I would add, I do think it was -- the ad was a cheap shot on Romney.
JUDY WOODRUFF: The spot that the campaign. . .
MARK SHIELDS: Yes, it was.
I mean, you have got a positive -- that is the kind of thing you bring up in a debate. I mean, if Romney then, in the course of a debate says, you know, anybody would have done it, this and that, then you turn and you say, then why did you say this, and let him explain it.
But it took -- this was an affirmative, positive achievement of Barack Obama. Why make it petty and smaller by taking a cheap shot at Romney?
JUDY WOODRUFF: What about the "anybody would have done it" piece of this?
DAVID BROOKS: Yes, I agree with that.
I think it's impossible to know until you are there. You know, you can prepare -- and I don't care what you have done in business or what you have done previously in life. As I say, government is operating under uncertainty. There is -- not to get pretentious about this, there is a great Tolstoy scene where one of the generals sends his men into the fog of a valley. He has no idea where he is sending them.
You have got to make these calls all the time in government. And so the president, when you had all the uncertainty surrounding him, he made the call. And it was an aggressive call. And so he deserves credit for that. And it's just impossible to know how he would have done it, when he was campaigning, how Mitt Romney would have done it. He doesn't -- Mitt Romney doesn't how he would make that call.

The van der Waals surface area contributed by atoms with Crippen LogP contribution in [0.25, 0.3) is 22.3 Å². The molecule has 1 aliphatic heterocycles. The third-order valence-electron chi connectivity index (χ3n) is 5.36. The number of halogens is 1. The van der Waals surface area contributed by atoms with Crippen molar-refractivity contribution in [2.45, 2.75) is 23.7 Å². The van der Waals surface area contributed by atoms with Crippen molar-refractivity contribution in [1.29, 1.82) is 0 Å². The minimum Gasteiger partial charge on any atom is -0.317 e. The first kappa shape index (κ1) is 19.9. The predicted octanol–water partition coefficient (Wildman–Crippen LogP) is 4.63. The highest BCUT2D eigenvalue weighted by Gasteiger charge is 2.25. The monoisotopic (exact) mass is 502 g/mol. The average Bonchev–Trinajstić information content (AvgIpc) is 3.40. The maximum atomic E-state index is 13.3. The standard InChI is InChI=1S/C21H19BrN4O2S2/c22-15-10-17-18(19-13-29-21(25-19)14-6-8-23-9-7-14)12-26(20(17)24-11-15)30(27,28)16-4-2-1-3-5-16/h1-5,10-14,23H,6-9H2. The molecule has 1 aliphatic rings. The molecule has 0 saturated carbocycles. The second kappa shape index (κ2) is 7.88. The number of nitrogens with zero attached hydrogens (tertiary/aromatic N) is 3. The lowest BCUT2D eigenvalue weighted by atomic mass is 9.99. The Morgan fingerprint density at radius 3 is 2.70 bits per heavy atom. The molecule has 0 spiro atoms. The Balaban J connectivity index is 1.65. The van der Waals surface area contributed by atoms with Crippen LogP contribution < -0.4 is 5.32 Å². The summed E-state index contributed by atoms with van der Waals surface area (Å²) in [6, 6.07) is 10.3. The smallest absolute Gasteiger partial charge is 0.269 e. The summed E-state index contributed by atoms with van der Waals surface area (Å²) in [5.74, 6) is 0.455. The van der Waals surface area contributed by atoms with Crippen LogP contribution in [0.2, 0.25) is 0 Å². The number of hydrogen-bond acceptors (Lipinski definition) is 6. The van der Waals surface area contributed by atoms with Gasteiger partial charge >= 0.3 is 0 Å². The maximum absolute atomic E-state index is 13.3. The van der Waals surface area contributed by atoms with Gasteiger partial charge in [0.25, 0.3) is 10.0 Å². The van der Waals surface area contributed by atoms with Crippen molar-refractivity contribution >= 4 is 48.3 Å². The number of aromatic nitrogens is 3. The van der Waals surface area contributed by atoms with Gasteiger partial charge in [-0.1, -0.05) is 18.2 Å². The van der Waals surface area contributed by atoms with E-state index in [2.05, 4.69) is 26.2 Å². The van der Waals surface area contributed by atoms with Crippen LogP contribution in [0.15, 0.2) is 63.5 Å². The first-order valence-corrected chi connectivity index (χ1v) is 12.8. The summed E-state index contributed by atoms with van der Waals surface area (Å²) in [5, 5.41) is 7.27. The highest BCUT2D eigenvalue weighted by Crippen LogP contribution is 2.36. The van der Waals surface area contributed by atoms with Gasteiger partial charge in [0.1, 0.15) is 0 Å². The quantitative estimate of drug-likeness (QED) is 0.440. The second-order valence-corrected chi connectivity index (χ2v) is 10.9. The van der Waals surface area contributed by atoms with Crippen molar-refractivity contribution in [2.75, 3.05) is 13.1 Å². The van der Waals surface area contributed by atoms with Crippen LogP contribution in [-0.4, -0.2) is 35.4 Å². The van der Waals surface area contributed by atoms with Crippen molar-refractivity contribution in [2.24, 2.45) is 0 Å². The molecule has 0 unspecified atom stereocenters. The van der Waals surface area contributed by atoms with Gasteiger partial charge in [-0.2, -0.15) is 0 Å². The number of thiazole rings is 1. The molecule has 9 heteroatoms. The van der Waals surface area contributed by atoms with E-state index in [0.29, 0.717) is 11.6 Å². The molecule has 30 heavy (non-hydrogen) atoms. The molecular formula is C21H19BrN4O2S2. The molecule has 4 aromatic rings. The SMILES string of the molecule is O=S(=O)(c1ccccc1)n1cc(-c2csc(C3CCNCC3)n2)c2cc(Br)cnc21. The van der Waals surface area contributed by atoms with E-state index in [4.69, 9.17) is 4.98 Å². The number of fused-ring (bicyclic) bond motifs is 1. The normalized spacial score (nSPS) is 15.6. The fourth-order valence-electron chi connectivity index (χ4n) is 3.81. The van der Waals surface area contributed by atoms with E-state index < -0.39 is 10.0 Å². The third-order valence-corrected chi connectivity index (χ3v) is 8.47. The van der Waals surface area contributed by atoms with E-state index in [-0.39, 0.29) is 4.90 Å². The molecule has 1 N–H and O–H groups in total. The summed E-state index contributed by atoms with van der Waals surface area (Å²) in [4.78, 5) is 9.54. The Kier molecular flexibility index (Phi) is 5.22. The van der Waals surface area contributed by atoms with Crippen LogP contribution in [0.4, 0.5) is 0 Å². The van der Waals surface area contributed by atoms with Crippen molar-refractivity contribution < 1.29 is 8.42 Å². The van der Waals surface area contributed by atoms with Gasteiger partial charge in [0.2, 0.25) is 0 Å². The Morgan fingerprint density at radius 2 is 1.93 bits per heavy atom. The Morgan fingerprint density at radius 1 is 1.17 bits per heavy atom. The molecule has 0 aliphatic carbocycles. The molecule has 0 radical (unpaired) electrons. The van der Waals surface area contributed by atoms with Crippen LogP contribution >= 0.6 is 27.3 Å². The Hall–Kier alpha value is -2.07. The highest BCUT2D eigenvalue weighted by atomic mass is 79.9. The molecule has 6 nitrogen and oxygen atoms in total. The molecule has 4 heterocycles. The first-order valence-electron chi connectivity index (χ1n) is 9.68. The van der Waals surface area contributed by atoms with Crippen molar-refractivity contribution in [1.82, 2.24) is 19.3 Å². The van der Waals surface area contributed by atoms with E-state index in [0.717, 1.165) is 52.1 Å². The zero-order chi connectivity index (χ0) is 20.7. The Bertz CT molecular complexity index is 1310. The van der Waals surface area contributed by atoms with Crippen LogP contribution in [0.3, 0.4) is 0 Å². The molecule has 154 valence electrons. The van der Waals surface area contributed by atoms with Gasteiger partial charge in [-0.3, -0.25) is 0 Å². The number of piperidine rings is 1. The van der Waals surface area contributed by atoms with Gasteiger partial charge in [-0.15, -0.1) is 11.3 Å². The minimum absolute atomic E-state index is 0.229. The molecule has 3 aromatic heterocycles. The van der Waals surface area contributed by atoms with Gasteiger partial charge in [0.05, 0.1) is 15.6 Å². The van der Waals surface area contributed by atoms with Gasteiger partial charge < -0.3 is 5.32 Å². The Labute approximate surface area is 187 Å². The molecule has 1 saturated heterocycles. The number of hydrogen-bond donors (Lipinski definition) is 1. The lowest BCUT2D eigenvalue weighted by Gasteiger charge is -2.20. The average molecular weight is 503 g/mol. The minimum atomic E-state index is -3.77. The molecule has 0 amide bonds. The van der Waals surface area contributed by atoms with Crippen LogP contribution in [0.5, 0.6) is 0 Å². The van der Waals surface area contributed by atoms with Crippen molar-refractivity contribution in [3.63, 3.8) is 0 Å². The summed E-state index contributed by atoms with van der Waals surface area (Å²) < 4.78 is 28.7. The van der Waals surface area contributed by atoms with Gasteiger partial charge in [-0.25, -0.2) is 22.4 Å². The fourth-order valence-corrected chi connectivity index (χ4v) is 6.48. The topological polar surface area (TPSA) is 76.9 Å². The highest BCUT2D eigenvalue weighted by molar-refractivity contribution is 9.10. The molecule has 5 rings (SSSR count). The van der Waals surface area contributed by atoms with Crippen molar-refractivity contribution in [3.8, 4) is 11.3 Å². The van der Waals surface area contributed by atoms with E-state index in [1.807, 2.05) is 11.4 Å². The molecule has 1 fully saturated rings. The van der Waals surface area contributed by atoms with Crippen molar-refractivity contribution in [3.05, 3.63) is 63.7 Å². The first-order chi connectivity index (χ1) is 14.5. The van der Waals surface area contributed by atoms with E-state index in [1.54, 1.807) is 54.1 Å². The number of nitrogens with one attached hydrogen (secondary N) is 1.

JUDY WOODRUFF: Well, the other big international story this week of course is China, the dissident Chen Guangcheng. Now, it looks, Mark, as if he is going to be allowed to leave China. But there's been a lot of discussion back and forth.
Mitt Romney a couple of days ago said -- criticized the Obama administration for what it was doing with regard to human rights. How do you size up how it's been handled by the White House? You have got Secretary Clinton over there, Secretary Geithner.
MARK SHIELDS: Right.
Judy, unlike Mitt Romney, I will say I don't know completely. From what I do know, Mitt Romney spoke saying, from reports, which was his sort of his disclaimer, and then took a cheap political shot. It was -- he would have been far better served, I think his candidacy would have been far better served if he said that this stops at water's edge. We're rotting for this. We want a resolution. We want the safe removal and the safety of his family.
But he didn't do that. I would say right now it looks like a fairly mature, sensible, rational resolution of what had been for the Chinese an obviously humiliating experience, the division, the fault lines between the security people, their foreign service people, between the federal and central authorities and the local authorities. And the real tensions there were exposed.
JUDY WOODRUFF: Chinese.
MARK SHIELDS: Chinese -- were raw.
And I do -- I think credit has to go to Gary Locke, to the people at the embassy. . .
JUDY WOODRUFF: Ambassador, U.S. ambassador.
MARK SHIELDS: . . . U.S. ambassador, China, to Secretary Clinton, and to the Chinese people involved, the Chinese folks involved, if, in fact, this is the answer that it looks to be right now.
JUDY WOODRUFF: But at the time, David -- or not but -- at the time that Mr. Chen was released from the embassy, there was some question about whether that was the right thing to do.
DAVID BROOKS: Yeah. There was clearly -- there was certainly a fumble in the middle there, letting him out and maybe not being able to get him back.